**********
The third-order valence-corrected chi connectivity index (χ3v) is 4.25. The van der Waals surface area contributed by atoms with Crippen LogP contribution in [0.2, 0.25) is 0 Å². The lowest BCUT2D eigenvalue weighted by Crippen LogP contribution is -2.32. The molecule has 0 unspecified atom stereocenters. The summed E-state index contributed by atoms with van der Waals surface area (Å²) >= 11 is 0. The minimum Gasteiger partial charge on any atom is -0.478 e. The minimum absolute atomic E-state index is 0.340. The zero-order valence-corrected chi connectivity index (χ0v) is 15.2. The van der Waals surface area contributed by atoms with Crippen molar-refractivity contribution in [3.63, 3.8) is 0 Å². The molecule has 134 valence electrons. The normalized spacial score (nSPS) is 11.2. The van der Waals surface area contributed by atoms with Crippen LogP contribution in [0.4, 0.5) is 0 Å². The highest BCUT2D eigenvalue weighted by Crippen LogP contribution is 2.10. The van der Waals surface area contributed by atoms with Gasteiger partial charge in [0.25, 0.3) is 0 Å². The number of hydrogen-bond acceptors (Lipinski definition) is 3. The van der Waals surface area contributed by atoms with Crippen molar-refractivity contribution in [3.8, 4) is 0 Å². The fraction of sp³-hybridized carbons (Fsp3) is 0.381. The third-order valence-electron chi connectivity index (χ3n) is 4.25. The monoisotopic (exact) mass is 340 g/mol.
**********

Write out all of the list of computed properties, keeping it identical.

The third-order valence-corrected chi connectivity index (χ3v) is 4.25. The van der Waals surface area contributed by atoms with Crippen LogP contribution in [0.2, 0.25) is 0 Å². The lowest BCUT2D eigenvalue weighted by Crippen LogP contribution is -2.32. The molecule has 0 unspecified atom stereocenters. The summed E-state index contributed by atoms with van der Waals surface area (Å²) >= 11 is 0. The minimum Gasteiger partial charge on any atom is -0.478 e. The minimum absolute atomic E-state index is 0.340. The zero-order valence-corrected chi connectivity index (χ0v) is 15.2. The van der Waals surface area contributed by atoms with Crippen molar-refractivity contribution in [3.63, 3.8) is 0 Å². The molecule has 134 valence electrons. The normalized spacial score (nSPS) is 11.2. The van der Waals surface area contributed by atoms with Crippen LogP contribution in [0.4, 0.5) is 0 Å². The highest BCUT2D eigenvalue weighted by Crippen LogP contribution is 2.10. The van der Waals surface area contributed by atoms with Gasteiger partial charge in [0.25, 0.3) is 0 Å². The number of hydrogen-bond acceptors (Lipinski definition) is 3. The van der Waals surface area contributed by atoms with Crippen molar-refractivity contribution in [3.8, 4) is 0 Å². The fraction of sp³-hybridized carbons (Fsp3) is 0.381. The third-order valence-electron chi connectivity index (χ3n) is 4.25. The monoisotopic (exact) mass is 340 g/mol.